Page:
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Precursor-Ion Mass Re-Estimation Improves Peptide Identification on Hybrid Instruments

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Spielberg Family Center for Applied Proteomics, Cedars-Sinai Medical Center, Los Angeles, California 90048, Department of Chemistry & Biochemistry, University of California, Los Angeles, California 90095, Labkey Software, 312 N. 49th Street, Seattle, Washington 98103, and Fred Hutchinson Cancer Center, 312 N. 49th Street, Seattle, Washington 98103
* Address correspondence to: Parag Mallick, Spielberg Family Center for Applied Proteomics, Cedars-Sinai Medical Center, 8750 West Beverly Blvd, Los Angeles, CA 90048. E-mail: [email protected]. Phone: 310-423-7600. Fax: 310-423-8543.
†Cedars-Sinai Medical Center.
‡University of California.
§Labkey Software.
∥Fred Hutchinson Cancer Center.
Cite this: J. Proteome Res. 2008, 7, 9, 4031–4039
Publication Date (Web):August 16, 2008
https://doi.org/10.1021/pr800307m
Copyright © 2008 American Chemical Society

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    Abstract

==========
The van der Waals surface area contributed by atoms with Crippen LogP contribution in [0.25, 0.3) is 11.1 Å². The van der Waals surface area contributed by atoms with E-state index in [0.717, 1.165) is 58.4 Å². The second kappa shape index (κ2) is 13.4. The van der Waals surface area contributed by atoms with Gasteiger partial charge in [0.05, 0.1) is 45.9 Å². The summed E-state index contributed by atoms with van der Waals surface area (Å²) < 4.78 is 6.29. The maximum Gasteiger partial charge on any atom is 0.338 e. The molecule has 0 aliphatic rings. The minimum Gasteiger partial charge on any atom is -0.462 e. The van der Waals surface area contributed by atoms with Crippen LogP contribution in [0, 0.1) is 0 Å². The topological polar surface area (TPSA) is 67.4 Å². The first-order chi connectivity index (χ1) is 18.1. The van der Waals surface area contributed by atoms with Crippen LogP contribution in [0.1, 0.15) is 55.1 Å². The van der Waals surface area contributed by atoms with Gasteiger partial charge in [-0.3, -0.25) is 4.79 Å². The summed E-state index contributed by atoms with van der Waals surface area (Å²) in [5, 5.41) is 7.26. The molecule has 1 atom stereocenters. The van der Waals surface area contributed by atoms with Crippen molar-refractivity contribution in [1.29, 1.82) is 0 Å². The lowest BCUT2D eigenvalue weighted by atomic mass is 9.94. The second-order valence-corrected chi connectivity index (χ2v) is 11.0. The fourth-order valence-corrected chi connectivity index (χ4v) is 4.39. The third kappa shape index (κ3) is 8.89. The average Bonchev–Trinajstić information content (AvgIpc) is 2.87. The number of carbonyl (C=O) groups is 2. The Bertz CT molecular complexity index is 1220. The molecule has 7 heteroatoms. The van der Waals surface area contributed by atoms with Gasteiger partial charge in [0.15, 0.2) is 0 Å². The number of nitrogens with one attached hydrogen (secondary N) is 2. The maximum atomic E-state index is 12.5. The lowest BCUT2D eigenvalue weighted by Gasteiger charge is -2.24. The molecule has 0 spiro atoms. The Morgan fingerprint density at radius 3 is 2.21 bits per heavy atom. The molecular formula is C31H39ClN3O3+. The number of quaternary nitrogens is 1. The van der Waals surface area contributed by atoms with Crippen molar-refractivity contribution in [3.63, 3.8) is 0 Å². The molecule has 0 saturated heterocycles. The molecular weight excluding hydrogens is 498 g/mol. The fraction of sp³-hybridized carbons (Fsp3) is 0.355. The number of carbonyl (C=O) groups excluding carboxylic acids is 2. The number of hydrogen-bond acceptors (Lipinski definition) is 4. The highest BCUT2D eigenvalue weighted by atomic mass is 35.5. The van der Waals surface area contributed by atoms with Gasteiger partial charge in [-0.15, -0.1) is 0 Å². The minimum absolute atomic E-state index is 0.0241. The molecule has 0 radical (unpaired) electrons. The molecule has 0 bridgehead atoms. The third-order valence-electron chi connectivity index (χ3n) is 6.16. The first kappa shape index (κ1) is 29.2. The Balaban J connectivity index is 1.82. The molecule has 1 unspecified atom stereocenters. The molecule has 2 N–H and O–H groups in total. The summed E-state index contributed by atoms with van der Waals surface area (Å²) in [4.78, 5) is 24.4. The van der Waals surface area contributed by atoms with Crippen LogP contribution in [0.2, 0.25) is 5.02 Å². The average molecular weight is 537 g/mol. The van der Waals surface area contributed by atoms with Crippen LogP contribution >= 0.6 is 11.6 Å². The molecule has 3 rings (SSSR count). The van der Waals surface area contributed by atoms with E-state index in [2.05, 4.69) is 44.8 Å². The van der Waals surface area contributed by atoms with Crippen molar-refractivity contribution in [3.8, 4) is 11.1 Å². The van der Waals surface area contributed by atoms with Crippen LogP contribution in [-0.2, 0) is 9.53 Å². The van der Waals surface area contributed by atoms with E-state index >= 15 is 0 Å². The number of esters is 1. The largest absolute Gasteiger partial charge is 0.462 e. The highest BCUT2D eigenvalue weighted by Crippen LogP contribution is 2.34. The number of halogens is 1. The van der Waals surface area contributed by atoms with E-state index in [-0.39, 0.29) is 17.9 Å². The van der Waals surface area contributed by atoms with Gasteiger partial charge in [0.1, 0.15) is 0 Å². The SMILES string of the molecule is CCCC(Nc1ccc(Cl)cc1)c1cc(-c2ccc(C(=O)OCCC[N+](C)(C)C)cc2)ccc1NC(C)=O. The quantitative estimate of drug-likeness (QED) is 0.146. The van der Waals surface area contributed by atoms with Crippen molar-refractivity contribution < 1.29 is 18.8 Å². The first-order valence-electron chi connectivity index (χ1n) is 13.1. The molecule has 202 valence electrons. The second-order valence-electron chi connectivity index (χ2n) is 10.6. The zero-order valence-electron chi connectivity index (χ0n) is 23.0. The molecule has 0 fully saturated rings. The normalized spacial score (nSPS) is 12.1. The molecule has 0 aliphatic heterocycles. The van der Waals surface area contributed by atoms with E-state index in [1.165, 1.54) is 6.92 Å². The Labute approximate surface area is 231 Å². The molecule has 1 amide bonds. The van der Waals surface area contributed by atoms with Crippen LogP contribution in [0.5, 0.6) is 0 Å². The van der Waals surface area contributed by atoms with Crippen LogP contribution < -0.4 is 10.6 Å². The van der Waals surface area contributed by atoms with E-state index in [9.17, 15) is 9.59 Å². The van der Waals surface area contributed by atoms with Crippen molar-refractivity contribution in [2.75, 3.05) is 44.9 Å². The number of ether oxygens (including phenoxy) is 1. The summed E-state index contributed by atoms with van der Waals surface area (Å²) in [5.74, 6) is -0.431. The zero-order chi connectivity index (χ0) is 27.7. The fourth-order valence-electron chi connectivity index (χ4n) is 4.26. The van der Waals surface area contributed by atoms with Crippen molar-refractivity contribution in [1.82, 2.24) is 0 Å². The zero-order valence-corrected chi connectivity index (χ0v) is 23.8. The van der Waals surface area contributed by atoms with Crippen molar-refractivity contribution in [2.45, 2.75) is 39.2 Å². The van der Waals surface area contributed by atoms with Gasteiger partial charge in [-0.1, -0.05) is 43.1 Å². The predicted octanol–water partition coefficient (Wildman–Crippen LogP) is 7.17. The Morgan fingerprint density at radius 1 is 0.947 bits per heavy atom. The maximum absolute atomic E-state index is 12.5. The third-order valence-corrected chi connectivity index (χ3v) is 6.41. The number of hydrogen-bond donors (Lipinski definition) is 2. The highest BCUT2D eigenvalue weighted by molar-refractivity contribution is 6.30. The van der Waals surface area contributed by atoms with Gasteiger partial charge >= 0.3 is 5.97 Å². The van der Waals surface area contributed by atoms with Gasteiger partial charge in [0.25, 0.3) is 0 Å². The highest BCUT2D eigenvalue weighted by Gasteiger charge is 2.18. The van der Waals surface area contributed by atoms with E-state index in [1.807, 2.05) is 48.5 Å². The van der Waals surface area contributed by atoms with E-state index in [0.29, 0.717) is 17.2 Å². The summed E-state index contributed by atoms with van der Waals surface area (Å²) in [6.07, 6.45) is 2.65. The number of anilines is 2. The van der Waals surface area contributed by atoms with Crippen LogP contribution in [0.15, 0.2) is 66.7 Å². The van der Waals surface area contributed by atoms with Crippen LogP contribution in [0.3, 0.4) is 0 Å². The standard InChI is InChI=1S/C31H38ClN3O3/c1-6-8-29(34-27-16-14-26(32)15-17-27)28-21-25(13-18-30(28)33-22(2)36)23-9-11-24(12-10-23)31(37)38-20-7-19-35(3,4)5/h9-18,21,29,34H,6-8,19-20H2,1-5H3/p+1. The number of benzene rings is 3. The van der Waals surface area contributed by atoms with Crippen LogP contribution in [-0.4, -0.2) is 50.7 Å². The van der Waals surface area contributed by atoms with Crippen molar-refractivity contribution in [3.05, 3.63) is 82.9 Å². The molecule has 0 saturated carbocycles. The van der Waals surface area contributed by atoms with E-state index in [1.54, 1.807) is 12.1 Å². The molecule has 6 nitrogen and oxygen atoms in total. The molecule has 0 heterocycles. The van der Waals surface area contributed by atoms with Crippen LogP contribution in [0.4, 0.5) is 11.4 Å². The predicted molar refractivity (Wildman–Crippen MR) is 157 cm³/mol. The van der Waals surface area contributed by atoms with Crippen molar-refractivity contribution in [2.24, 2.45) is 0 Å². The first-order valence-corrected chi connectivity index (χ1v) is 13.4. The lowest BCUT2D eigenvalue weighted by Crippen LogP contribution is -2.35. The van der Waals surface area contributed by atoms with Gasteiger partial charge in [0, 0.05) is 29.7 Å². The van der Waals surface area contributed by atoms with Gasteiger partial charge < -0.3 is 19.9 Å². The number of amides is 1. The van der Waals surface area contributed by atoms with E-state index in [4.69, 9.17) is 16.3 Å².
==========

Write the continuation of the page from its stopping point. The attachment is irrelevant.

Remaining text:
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    Mass spectrometry-based proteomics experiments have become an important tool for studying biological systems. Identifying the proteins in complex mixtures by assigning peptide fragmentation spectra to peptide sequences is an important step in the proteomics process. The 1−2 ppm mass-accuracy of hybrid instruments, like the LTQ-FT, has been cited as a key factor in their ability to identify a larger number of peptides with greater confidence than competing instruments. However, in replicate experiments of an 18-protein mixture, we note parent masses deviate 171 ppm, on average, for ion-trap data directed identifications and 8 ppm, on average, for preview Fourier transform (FT) data directed identifications. These deviations are neither caused by poor calibration nor by excessive ion-loading and are most likely due to errors in parent mass estimation. To improve these deviations, we introduce msPrefix, a program to re-estimate a peptide’s parent mass from an associated high-accuracy full-scan survey spectrum. In 18-protein mixture experiments, msPrefix parent mass estimates deviate only 1 ppm, on average, from the identified peptides. In a cell lysate experiment searched with a tolerance of 50 ppm, 2295 peptides were confidently identified using native data and 4560 using msPrefixed data. Likewise, in a plasma experiment searched with a tolerance of 50 ppm, 326 peptides were identified using native data and 1216 using msPrefixed data. msPrefix is also able to determine which MS/MS spectra were possibly derived from multiple precursor ions. In complex mixture experiments, we demonstrate that more than 50% of triggered MS/MS may have had multiple precursor ions and note that spectra with multiple candidate ions are less likely to result in an identification using TANDEM. These results demonstrate integration of msPrefix into traditional shotgun proteomics workflows significantly improves identification results.

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